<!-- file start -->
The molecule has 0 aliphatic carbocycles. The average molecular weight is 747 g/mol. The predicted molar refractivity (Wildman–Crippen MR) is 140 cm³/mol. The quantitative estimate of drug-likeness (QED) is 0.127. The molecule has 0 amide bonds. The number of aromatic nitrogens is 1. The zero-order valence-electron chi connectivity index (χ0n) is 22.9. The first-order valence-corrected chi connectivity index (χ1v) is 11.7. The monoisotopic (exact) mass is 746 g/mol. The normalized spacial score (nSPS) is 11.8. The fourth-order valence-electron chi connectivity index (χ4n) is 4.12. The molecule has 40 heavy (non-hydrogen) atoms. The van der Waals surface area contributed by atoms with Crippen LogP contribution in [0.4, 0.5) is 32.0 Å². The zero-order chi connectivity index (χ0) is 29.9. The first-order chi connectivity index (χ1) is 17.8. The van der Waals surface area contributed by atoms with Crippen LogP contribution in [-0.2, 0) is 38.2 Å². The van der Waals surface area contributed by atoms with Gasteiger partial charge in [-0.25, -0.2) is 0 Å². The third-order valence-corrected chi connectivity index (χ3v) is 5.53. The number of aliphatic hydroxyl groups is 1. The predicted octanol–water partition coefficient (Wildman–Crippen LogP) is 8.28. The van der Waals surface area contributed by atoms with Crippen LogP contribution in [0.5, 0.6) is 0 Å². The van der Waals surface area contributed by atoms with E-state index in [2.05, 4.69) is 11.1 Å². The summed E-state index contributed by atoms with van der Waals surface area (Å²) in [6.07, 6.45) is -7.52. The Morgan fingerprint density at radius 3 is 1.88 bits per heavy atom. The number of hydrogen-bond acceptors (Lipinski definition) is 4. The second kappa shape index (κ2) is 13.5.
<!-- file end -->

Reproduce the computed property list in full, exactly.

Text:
The molecule has 0 aliphatic carbocycles. The average molecular weight is 747 g/mol. The predicted molar refractivity (Wildman–Crippen MR) is 140 cm³/mol. The quantitative estimate of drug-likeness (QED) is 0.127. The molecule has 0 amide bonds. The number of aromatic nitrogens is 1. The zero-order valence-electron chi connectivity index (χ0n) is 22.9. The first-order valence-corrected chi connectivity index (χ1v) is 11.7. The monoisotopic (exact) mass is 746 g/mol. The normalized spacial score (nSPS) is 11.8. The fourth-order valence-electron chi connectivity index (χ4n) is 4.12. The molecule has 40 heavy (non-hydrogen) atoms. The van der Waals surface area contributed by atoms with Crippen LogP contribution in [0.4, 0.5) is 32.0 Å². The zero-order chi connectivity index (χ0) is 29.9. The first-order chi connectivity index (χ1) is 17.8. The van der Waals surface area contributed by atoms with Crippen LogP contribution in [-0.2, 0) is 38.2 Å². The van der Waals surface area contributed by atoms with Gasteiger partial charge in [-0.25, -0.2) is 0 Å². The third-order valence-corrected chi connectivity index (χ3v) is 5.53. The number of aliphatic hydroxyl groups is 1. The predicted octanol–water partition coefficient (Wildman–Crippen LogP) is 8.28. The van der Waals surface area contributed by atoms with Crippen LogP contribution in [0.5, 0.6) is 0 Å². The van der Waals surface area contributed by atoms with E-state index in [2.05, 4.69) is 11.1 Å². The summed E-state index contributed by atoms with van der Waals surface area (Å²) in [6.07, 6.45) is -7.52. The Morgan fingerprint density at radius 3 is 1.88 bits per heavy atom. The number of hydrogen-bond acceptors (Lipinski definition) is 4. The second kappa shape index (κ2) is 13.5.